Normal embryonic development of Hydroides elegans up to the larval stage. a FM stage. b 2-cell stage. c 3-cell stage. d 4-cell stage. e 8-cell stage. f 64-cell stage. g Blastula rotation stage. h Release stage

In the present study, the cumulative time at different developmental stages of H. elegans from the FM stage to the release stage (hatching) showed a gradual increase in time as the concentration of phorate increased in seawater in all the stages. It reveals that the rate of development decreases with increase in concentration of phorate in seawater. A similar trend was observed by Thilagam et al. (2008).

The individual stage time of different development stages of H. elegans increased except the blastula rotation stage (Tables 2 and 3). At the blastula rotation stage, phorate affects the ciliary activity of the embryo. Hence, the rotation time decreases gradually when the concentration of phorate increases in the seawater. This decrease in rotation time cannot be considered as an increase in the rate of development. In this stage (blastula stop rotation stage), decrease in rotation time may be considered as decrease in rate of development. Hence, it may be inferred that in blastula stop rotation stage also the rate of development decreases with increase in the concentration of phorate; the similar trend was observed for various heavy metals and pesticides (Sellappan, 2000; Raja and Sellappan 1992; Thilagam et al., 2008). It has been already reported that the ciliary activity is essential for successful hatching in sea urchin (Okazaki, 1975). Any reduction in the ciliary activity affects the rate of successful hatching in H. elegans (Gopalakrishnan, 2002).
Table 2

Percentage of successful development of various embryonic stages of H. elegans in control sea water and in different concentrations of phorate in sea water (temp. 28 ± 0.2 °C, salinity 34 ± 0.1°/00, pH 8.1 ± 0.1); n = 6 ± =SD

Developmental stage

Control

Percentage of successful development

Concentration of phorate in ppm

0.05

0.1

0.25

0.5

1

2

5

10

20

30

40

FM stage

97.63 ± 1.07

94.05 ± 2.07

90.33 ± 4.04

86.67 ± 4.72

83.33 ± 4.93

79.33 ± 6.50

72.67 ± 7.50

58.67 ± 9.07

44.67 ± 10.6

28.67 ± 11.6

15.33 ± 6.65

N.D

2-cell stage

95.00 ± 1.00

88.33 ± 5.68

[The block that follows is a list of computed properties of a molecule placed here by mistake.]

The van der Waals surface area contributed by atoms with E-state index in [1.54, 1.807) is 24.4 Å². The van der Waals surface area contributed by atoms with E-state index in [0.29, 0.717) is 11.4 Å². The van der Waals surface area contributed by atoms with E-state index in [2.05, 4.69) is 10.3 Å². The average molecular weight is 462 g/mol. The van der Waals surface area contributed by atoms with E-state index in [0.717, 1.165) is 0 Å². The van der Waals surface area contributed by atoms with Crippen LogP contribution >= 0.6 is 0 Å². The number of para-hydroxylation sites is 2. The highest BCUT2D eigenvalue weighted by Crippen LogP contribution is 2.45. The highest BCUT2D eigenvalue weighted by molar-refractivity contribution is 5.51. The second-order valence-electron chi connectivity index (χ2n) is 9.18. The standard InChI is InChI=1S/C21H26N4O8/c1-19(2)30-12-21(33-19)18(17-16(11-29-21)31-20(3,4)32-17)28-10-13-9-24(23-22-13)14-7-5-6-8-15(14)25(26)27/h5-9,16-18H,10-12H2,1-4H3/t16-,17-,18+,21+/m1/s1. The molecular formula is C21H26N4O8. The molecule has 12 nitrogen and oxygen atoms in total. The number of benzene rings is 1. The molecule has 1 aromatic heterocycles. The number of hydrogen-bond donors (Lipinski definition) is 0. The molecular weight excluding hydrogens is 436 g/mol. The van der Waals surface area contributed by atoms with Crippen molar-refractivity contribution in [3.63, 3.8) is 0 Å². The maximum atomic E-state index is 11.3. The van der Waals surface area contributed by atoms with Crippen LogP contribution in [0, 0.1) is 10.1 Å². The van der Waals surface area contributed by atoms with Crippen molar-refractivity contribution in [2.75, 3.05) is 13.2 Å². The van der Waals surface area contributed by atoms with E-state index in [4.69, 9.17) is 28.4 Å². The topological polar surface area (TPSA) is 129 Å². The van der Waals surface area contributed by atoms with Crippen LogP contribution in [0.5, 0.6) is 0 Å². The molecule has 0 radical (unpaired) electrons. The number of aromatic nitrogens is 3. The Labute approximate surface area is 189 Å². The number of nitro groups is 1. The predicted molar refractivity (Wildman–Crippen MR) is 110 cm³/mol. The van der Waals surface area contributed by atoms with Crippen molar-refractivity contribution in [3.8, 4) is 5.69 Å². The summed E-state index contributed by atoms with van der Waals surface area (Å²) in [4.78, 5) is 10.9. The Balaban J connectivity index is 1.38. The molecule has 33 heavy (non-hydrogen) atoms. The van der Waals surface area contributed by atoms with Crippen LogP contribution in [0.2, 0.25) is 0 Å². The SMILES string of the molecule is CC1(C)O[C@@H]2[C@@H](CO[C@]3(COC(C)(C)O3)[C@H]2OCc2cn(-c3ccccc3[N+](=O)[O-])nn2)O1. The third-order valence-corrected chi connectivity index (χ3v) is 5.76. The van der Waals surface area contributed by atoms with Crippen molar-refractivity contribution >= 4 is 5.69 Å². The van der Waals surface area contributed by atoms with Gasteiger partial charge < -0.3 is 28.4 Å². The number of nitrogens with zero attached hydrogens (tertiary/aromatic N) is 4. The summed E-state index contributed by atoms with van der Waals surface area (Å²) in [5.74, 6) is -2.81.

83.67 ± 8.08

80.67 ± 8.08

77.00 ± 9.53

71.00 ± 6.55

66.00 ± 7.93

53.00 ± 6.24

38.67 ± 11.8

20.33 ± 7.23

3.33 ± 0.57

N.D

3-cell stage

92.67 ± 0.57

86.33 ± 6.42

81.00 ± 7.55

77.67 ± 9.45

72.67 ± 11.3

67.33 ± 10.1

60.67 ± 10.7

49.67 ± 5.13

35.00 ± 13.00

15.67 ± 4.93

N.D

N.D

4-cell stage

90.33 ± 1.52

81.33 ± 6.02

76.33 ± 4.72

72.00 ± 4.72

66.33 ± 11.5

61.33 ± 10.2

56.67 ± 10.2

46.33 ± 6.02

31.67 ± 13.5

13.67 ± 4.93

N.D

N.D

8-cell stage

80.33 ± 2.51

78.33 ± 5.13

73.00 ± 5.56

68.00 ± 9.16

60.33 ± 10.7

58.67 ± 9.45

54.00 ± 10.1

43.00 ± 7.00

28.33 ± 12.6

11.67 ± 4.93

N.D

N.D

16-cell stage

86.33 ± 1.52

75.67 ± 5.68

70.33 ± 7.02

64.67 ± 9.45

58.00 ± 10.5

55.00 ± 8.54

51.00 ± 9.84

40.33 ± 8.02

25.33 ± 13.8

2.67 ± 4.61

N.D

N.D

32-cell stage

83.00 ± 1.00

73.00 ± 6.55

67.33 ± 7.63

62.33 ± 10.1

55.67 ± 12.7

52.67 ± 8.08

46.67 ± 5.03

38.00 ± 8.00

22.67 ± 13.6

N.D

N.D

N.D

64-cell stage

81.33 ± 1.15

70.33 ± 6.80

64.67 ± 7.50

60.33 ± 10.2

53.00 ± 12.7

49.00 ± 7.93

44.67 ± 8.32

35.33 ± 8.73

20.33 ± 13.2

N.D

N.D

N.D

Blastula stage

79.00 ± 1.00

68.00 ± 7.00

62.00 ± 8.00

56.00 ± 12.2

53.00 ± 12.2

47.33 ± 8.32

42.33 ± 8.73

33.33 ± 10.6

N.D

N.D

N.D

N.D

Blastula start rotation stage

78.00 ± 1.00

64.33 ± 7.76

59.00 ± 9.00

53.67 ± 12.9

50.33 ± 10.9

44.00 ± 8.71

38.00 ± 9.00

29.67 ± 10.6

N.D

N.D

N.D

N.D

Blastula stop rotation stage

78.00 ± 1.00

64.33 ± 7.76

59.00 ± 9.00

53.67 ± 12.9

50.33 ± 10.9

44.00 ± 8.71

38.00 ± 9.00

29.67 ± 10.6

N.D

N.D

N.D

N.D

Release stage

74.00 ± 1.00

60.00 ± 7.21

53.33 ± 9.60

47.67 ± 12.6

43.33 ± 10.2

37.67 ± 10.9

30.00 ± 13.7

21.67 ± 14.3

N.D

N.D

N.D

N.D

N.D no development. Number of eggs/embryos observed in each concentration = 100–150, n = number of experiments

Table 3

Cumulative time of various embryonic stages of H. elegans in control seawater and in different concentrations of phorate in seawater (temp. 28 ± 0.2 °C, salinity 34 ± 0.1‰, pH 8.1 ± 0.1); n = 6 ± =SD

Developmental stage

Control

Times in minutes

Concentration of phorate in ppm

0.05

0.1

0.25

0.5

1

2

5

10

20

30

50

FM stage

5.20 ± 0.28

7.50 ± 0.70

9.00 ± 1.41

11.50 ± 4.24

12.50 ± 4.95

14.50 ± 4.95

16.00 ± 7.07

18.00 ± 7.07

19.50 ± 7.77

21.50 ± 6.36